A Life in Recovery from Addiction
Nick, at 24 years old, is one of many trying to maneuver in his new life of recovery after recently completing a rehab program. Originally from Springfield, Missouri, he decided to stay in Arizona after treatment. Nick stays at a sober living house and is just a few days away from having six months of sobriety.
I interviewed Nick so he could share some of his insights with others who are in recovery or curious about going sober.
How does it feel to have almost 6 months sober?
It depends on what way I think about it, if it feels like a short time or a long time. This is the longest time I’ve been without anything since I was 16, which feels substantial. It feels empowering too, I guess, but at the same time I know that something could go down tomorrow if I’m not on top of everything.
What is the most challenging part of recovery?
The social part of it. I’m very introverted, so sometimes it’s difficult to get out and go to meetings. That’s been a challenge a lot. I feel so weird sitting in a room with all those people—I’ll either feel paranoid, uncomfortable, or I’ll feel disconnected like I’m not supposed to be there.
Do you speak a lot at meetings?
The meeting I go to a lot is usually run as either a ticket or a tag meeting, so if I get tagged or my ticket gets drawn, I’ll share.
What do you do for fun without drugs or alcohol?
I don’t really do a lot. I’ve gotten into a mode where I work 45 to 50 hours a week, and when I’m done I don’t always feel like doing anything. I have been going on little trips, not every weekend but every couple of weeks or so. I basically try to just get out of Phoenix and go north. I’m in love with northern Arizona, I can’t get enough of it—Payson, Flagstaff, the Grand Canyon.
On a weekend, when a lot of people would be partying, what are you doing?
I’ve been going to movies a lot. I never really used to do that because I didn’t have money to spend on a movie ticket. It’s been nice having money for little extra things, like dropping 13 bucks to watch a movie doesn’t seem like such a big deal anymore. I’ve been seeing a lot of scary movies, like thrillers, those are my favorite. I’ve been swimming a lot, we have a pool at the house. I listen to music—I have a pretty extensive record collection.
What are your go-to coping skills?
I always have headphones with me. If I’m starting to feel empty or bored or anxious, I can listen to music and it kind of adds a layer of meaning to whatever it is that I’m doing. I’m generally an isolated person, so I always try to do things on my own. I don’t call my sponsor as much as I should… More often then not, if I’m struggling, I’ll sit with it and let it fester. I think that’s the wrong thing to do, though. Sometimes, I will call my mom or my dad or call my sister, talking to my family helps.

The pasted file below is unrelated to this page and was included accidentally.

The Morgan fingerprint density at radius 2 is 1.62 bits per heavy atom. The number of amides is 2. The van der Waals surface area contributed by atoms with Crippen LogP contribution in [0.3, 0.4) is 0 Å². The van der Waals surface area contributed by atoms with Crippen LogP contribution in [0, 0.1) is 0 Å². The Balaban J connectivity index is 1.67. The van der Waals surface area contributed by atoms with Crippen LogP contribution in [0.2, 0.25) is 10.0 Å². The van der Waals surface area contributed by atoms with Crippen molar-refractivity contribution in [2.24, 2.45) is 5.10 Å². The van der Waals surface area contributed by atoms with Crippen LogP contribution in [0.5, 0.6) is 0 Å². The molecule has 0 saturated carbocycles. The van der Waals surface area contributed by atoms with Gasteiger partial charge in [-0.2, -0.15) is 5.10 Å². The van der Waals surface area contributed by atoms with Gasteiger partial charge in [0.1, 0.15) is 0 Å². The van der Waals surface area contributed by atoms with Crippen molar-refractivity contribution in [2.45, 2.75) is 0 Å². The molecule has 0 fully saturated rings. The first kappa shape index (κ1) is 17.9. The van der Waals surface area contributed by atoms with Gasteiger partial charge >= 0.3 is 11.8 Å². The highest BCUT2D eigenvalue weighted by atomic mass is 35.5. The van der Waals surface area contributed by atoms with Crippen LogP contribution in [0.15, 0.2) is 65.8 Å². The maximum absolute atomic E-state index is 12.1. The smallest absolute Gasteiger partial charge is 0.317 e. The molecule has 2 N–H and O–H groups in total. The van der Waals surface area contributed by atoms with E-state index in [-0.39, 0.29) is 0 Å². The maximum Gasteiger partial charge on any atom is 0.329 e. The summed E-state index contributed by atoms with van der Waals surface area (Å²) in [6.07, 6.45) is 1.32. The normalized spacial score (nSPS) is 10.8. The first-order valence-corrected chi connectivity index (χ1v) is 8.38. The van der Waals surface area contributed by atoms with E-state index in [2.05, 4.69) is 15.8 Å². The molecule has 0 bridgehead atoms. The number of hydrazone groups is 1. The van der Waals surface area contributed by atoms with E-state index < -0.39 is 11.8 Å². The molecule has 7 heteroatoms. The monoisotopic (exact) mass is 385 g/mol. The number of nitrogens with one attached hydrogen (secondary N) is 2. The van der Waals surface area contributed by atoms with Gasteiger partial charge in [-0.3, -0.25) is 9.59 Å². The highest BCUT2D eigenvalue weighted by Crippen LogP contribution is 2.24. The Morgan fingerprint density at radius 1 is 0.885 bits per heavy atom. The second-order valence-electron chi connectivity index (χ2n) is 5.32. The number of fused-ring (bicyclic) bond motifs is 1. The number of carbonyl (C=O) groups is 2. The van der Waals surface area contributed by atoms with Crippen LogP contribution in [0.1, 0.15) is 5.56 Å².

Are you seeing a counselor now?
I do see a therapist, so I always look forward to that. It’s my dumping ground for the week. It’s great, I love it. Therapy is fucking awesome. I like building the connection with my therapist. It’s nice to feel cared about, and you can tell when they genuinely care about you and that feels really good—building that trust. There’s still things that I don’t feel like I can say, but 99% of things that I wouldn’t say to anyone else, I can go in there and say it without worrying about being faced with judgement.
How often do you go to meetings?
I really fell off the wagon for probably 5 or 6 weeks up until recently. I wasn’t going to meetings. I would maybe go to one or two a week. I would at least hit one. I was rarely calling my sponsor, I stopped working my steps, and I really saw the effects of that. I was really depressed and miserable. I couldn’t deal, I totally isolated myself and didn’t feel like I had connections with anyone anymore. It was looking pretty bleak for a little over a month there. But, this last week I decided I had enough of that, so I’ve been to 5 meetings in the last week and I’ve been talking to people more. It’s like magic, I don’t feel like shit anymore. I also am going to start my steps over. I only got to step 3 before and then lost momentum.
How do you feel about the steps?
I have a hard time with the steps. The higher power is a big part of it. I don’t know, I just can’t give myself over to the care of something that I don’t believe in. Even if I did believe in something like a higher power… it doesn’t have any sway in my life. I know a lot of people struggle with the higher power element of the program. I don’t know.
Is your life massively different now from how it was before your addiction?
Yeah, that’s kind of hard to answer because it’s been several years. I am older, I’ve had a plethora of experiences that have shaped me. Is it different? Yes. How is it different? I don’t know. In some aspects, it’s still the same. I still don’t have a slightest clue about what I’m going to do with my life. I’m still doing the day to day thing. My life is definitely different, though, I’m a lot closer with my family. I do think that the older I get, the harder it is to have friends.
What is your favorite thing about being in recovery?
It might sound like I’m contradicting myself, but the fellowship part of it. Walking into a room full of people makes me uncomfortable, but the people I do know and talk to are such caring individuals.
What would you say to someone struggling with active addiction?
I would say that right now, this seems like the only way to live and I get that, but there is another way to live. You don’t have to be miserable and you don’t have to be lonely.
How to Get Sober
Call (877)670-8451 to find out more about how to get sober and begin recovery. You aren’t alone. To read another recovery interview, click here. There are thousands of people who can relate to what you are going through and who want to help. All you have to do is reach out and ask for the help you need. A better life is possible.